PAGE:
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European Railways Lost € 26 Billion in 2020

Train services during pandemic

Despite heavy losses in revenue, railways continue to do their utmost to keep essential freight and passenger services running, while protecting their customers and staff in 2020.

Railways lost € 26 billion in revenue last year in the European Union (EU27), according to data revealed by the Community of European Railway and Infrastructure Companies (CER).

Passenger services were more affected than freight, but the pandemic is taking its toll across the board.

 

Loss of Revenues (Turnover decrease 2020/2019)

 

%

Passenger services

-24 billion

-42%

Freight services

-2 billion

-12%

 

While these figures are daunting enough, they only show part of the picture. Whereas freight seems to have managed to somewhat mitigate losses in the second half of 2020, the situation of passenger services started to deteriorate again in the autumn (after a short upswing during the summer) to reach record-high revenue losses of -50% in December.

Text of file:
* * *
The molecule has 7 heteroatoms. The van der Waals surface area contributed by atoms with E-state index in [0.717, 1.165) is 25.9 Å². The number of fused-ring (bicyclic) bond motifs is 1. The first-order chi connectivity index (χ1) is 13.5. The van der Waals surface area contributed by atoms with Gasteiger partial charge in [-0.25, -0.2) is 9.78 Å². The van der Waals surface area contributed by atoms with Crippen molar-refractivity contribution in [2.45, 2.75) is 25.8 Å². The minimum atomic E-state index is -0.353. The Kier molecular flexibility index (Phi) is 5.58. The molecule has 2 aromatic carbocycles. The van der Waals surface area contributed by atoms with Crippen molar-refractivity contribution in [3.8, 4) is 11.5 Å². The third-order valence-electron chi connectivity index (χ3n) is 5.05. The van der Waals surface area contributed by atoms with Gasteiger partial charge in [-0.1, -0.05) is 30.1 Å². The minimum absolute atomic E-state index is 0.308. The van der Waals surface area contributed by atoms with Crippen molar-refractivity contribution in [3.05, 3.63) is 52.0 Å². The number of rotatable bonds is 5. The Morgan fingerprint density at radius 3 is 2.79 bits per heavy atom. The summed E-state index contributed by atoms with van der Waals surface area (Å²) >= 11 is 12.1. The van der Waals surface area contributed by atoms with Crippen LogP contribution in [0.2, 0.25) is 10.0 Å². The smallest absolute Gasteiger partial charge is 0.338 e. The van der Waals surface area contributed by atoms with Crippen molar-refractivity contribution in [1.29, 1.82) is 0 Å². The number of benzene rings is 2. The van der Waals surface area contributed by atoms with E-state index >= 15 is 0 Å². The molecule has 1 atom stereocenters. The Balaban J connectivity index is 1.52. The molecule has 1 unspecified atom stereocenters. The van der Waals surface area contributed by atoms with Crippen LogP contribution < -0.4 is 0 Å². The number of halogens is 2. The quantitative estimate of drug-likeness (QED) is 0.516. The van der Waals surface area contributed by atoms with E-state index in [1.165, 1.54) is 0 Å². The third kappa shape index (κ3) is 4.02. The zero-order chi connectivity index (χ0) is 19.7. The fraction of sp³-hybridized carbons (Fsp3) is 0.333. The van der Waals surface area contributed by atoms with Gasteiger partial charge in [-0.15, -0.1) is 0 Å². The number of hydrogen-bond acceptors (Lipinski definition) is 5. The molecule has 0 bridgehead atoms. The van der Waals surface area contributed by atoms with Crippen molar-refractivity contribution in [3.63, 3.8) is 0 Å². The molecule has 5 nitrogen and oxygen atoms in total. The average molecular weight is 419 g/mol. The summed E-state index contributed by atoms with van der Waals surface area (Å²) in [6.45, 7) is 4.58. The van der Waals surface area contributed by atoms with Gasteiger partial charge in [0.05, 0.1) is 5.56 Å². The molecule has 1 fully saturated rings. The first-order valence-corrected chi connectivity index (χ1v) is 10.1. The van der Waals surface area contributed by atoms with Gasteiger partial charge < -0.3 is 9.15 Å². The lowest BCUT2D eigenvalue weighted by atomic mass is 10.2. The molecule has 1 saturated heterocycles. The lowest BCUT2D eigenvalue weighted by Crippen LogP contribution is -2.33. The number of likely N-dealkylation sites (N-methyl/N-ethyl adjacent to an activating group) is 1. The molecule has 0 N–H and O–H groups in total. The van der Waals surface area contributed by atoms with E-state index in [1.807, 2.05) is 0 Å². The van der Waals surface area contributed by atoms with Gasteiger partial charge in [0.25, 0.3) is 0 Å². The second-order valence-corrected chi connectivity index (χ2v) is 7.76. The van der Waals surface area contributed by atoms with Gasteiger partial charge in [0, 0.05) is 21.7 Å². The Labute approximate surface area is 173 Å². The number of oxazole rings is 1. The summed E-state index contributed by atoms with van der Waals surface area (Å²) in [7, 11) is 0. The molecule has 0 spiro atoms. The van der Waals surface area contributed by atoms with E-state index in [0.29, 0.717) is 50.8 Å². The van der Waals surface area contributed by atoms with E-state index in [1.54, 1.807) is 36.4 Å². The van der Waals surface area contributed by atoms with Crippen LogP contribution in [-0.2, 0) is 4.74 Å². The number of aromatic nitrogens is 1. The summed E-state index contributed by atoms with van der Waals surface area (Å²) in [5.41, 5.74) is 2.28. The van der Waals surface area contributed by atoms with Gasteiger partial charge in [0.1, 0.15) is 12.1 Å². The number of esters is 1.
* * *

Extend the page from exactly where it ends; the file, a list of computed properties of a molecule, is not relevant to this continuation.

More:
The results of the CER survey were presented at the CER General Assembly which took place on 26 January via videoconference. 

CER Executive Director Alberto Mazzola said: “The COVID-19 crisis is impacting heavily on railways. However the rail sector is showing resilience and capacity to help fight the pandemic and assist society on the road to recovery. Getting Europe’s economy back on track while continuing to bring down global emissions is a pressing dual challenge. The European Year of Rail is a timely recognition of the role railways can and should play on these fronts.”

The Community of European Railway and Infrastructure Companies (CER) brings together more than 70 railway undertakings, their national associations as well as infrastructure managers and vehicle leasing companies. The membership is made up of long-established bodies, new entrants and both private and public enterprises, representing 71% of the rail network length, 76% of the rail freight business and about 92% of rail passenger operations in EU, EFTA and EU accession countries. CER represents the interests of its members towards EU policymakers and transport stakeholders, advocating rail as the backbone of a competitive and sustainable transport system in Europe.

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